If you think from the very beginning in terms of multiple shots, keeping the trigger pressed back as your gun fires and then, with your finger never leaving the trigger, allowing it to begin its return journey just to the point where it resets, you can fire again immediately. The trick is to maintain contact between trigger-finger and trigger throughout the firing sequence, also a prime component of “follow-through,” and make the finest possible press-release-press movements with your finger to keep your pistol operating without interruption.
On semiautomatics with short trigger resets, notably 1911s and Glocks, you can get off multiple shots amazingly fast. I used to shoot competition matches against a guy who could shoot his Glock as fast as a subgun and, though he taught me how to do it, there wasn’t much competition involved. Some people just have faster, more sensitive trigger fingers than others. The Reset Shuffle is a cousin of the old western trick of holding down the trigger and fanning the hammer of a single-action revolver, but this modern incarnation works only on semiautos with short single-action trigger pulls. You gain little or no speed using it on any revolver or any double-action-only pistol other than the natural benefits of a controlled follow-through, though there are intensively trained shooters with specially modified guns of that sort who can shoot them just as fast.
To demonstrate to yourself how The Reset Shuffle works, make sure your gun is empty and pointed downrange, rack the slide, press the trigger to drop the hammer and continue to hold the trigger back. Do not release the trigger. Rack the slide again to re-cock the gun as would happen if you had fired a live round, and then slowly release the trigger only until you feel and hear it click. It is now reset and you can stop your release and begin to press again, dropping the hammer a second time with very little movement. Continue this sequence to get a real feel for it.
Now do it with live ammo, making sure your front sight is centered and focused on target before the Double-Tap begins. Do it fast, very fast. You’ll have to change mental gears between the Double-Tap and the head shot, but don’t waste any time doing that either. It’s important that you maintain a solid and consistent grip throughout for the sake of accuracy, especially during the Double-Tap. You have to remember that the Double-Tap is a single complex operation, not two separate simple ones. The sequence is: sight picture, Double-Tap, head shot. With enough practice, your Double-Tap will be an intimate pair of holes in the chest of your target, your head shot will be perfectly centered, and your speed will amaze you.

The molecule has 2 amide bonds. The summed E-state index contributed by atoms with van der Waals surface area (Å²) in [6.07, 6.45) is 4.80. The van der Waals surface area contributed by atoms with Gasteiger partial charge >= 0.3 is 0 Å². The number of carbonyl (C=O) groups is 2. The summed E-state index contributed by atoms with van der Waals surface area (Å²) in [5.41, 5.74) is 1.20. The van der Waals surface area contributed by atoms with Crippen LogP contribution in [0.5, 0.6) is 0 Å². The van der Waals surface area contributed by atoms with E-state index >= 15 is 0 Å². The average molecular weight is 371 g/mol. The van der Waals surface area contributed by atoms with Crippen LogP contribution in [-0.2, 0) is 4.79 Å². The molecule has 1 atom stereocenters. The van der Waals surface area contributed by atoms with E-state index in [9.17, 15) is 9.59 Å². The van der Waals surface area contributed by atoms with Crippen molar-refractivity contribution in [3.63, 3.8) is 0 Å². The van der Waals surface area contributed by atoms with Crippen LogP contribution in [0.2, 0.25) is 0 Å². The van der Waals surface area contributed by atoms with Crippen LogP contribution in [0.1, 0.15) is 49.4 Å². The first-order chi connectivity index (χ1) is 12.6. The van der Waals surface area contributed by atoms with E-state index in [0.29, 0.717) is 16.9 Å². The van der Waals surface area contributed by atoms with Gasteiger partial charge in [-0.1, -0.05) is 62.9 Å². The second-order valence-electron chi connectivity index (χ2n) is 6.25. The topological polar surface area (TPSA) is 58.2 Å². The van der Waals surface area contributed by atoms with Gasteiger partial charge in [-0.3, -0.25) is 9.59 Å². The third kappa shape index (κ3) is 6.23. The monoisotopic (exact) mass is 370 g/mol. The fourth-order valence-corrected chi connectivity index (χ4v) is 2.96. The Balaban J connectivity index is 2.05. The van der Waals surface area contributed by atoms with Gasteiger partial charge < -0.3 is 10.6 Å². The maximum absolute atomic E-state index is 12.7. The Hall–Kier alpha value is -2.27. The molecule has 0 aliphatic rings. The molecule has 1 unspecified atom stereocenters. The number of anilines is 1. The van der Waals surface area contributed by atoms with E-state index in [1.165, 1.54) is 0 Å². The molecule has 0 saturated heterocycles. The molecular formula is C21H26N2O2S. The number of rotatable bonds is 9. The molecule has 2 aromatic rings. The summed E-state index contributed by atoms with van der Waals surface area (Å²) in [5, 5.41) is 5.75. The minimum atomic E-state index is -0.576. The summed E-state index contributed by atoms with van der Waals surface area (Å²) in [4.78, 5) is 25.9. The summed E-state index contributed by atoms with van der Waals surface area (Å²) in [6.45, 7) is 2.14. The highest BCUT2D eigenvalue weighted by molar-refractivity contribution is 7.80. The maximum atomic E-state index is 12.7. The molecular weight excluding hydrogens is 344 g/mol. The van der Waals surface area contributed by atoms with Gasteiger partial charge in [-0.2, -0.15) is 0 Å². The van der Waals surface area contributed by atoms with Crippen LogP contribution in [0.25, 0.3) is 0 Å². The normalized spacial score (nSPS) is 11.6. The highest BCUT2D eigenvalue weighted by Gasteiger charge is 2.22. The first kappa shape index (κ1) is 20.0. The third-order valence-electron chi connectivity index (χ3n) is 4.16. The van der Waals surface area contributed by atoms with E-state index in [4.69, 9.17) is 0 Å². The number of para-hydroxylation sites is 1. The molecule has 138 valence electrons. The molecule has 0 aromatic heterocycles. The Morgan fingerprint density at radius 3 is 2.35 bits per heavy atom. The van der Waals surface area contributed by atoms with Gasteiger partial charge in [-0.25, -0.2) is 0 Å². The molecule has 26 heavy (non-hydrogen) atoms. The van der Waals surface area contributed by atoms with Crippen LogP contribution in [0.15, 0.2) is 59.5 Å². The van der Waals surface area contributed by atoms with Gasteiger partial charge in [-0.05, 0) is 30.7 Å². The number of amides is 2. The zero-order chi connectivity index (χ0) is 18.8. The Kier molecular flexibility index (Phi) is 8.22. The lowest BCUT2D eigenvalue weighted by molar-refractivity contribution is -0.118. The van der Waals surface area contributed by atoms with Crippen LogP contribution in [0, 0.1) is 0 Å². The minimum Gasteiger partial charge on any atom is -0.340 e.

The Mozambique Two-Step
Students, associates and other “family” members of Gunsite, the pioneering firearms training academy founded by Jeff Cooper, have honored The Mozambique Drill by converting the noun into a verb, writing some lyrics and setting them to the melody of the song Dominique as recorded by “The Singing Nun.” The unsung writers of The Mozambique Two-Step never copyrighted the material because it was thought highly unlikely that Barbra Streisand would ever want to sing it.
Mozambique him, Mozambique him,If he fails to hit the groundAfter two well-placed rounds!Shoot between the eyes and lips,No, NOT between the hips,That should put the goblin down!
With your sights on center chestTwice your trigger you have pressed.If two don't stop the fight,A head-shot should set it right!
It is best to use a slugBig enough to stop a thug.Calibers that start with fourWill better drop them to the floor!
Stop this talk of “failure drills,”For it denigrates our skills.Failure is a word so bleak,But I rejoice at “MOZAMBIQUE”!
In full evening dress you strollwhen accosted by a trollwho seizes your maiden fair.Three quick shots to save the day, reload, press-check, you're on your way,and you've scarcely mussed a hair.
Mozambique the bloody creep!For he's been breathing far too longand you must shut him down.’Tis unmitigated actthat you need now and that's a fact.Thank Heaven you know how!
CONTEMPORARY ADDITIONAL VERSE:
If on the dusty Arab street,Foul Osama you should meet,With his arms upraised, in full jihadi call!Mozambique without delay,’Tis the order of the day,And you'll do a welcome service for us all!
When the Bolsheviks took over Russia they changed the name of St. Petersburg first to Petrograd then to Leningrad because they wanted to show how “progressive” they were. When the people threw the communists out, they changed the name back again. St. Petersburg will always be St. Petersburg no matter what some PC-indoctrinated collectivist twit thinks you should call it. Despite today’s tendency to show how “progressive” we are by making all words taste like cottage cheese, I say we call The Mozambique Drill by its proper name which is The Mozambique Drill. And practice it a lot.
The Mozambique Drill is probably the most influential combat training drill of all time.
Posted by Robert Boatman at 11:15 AM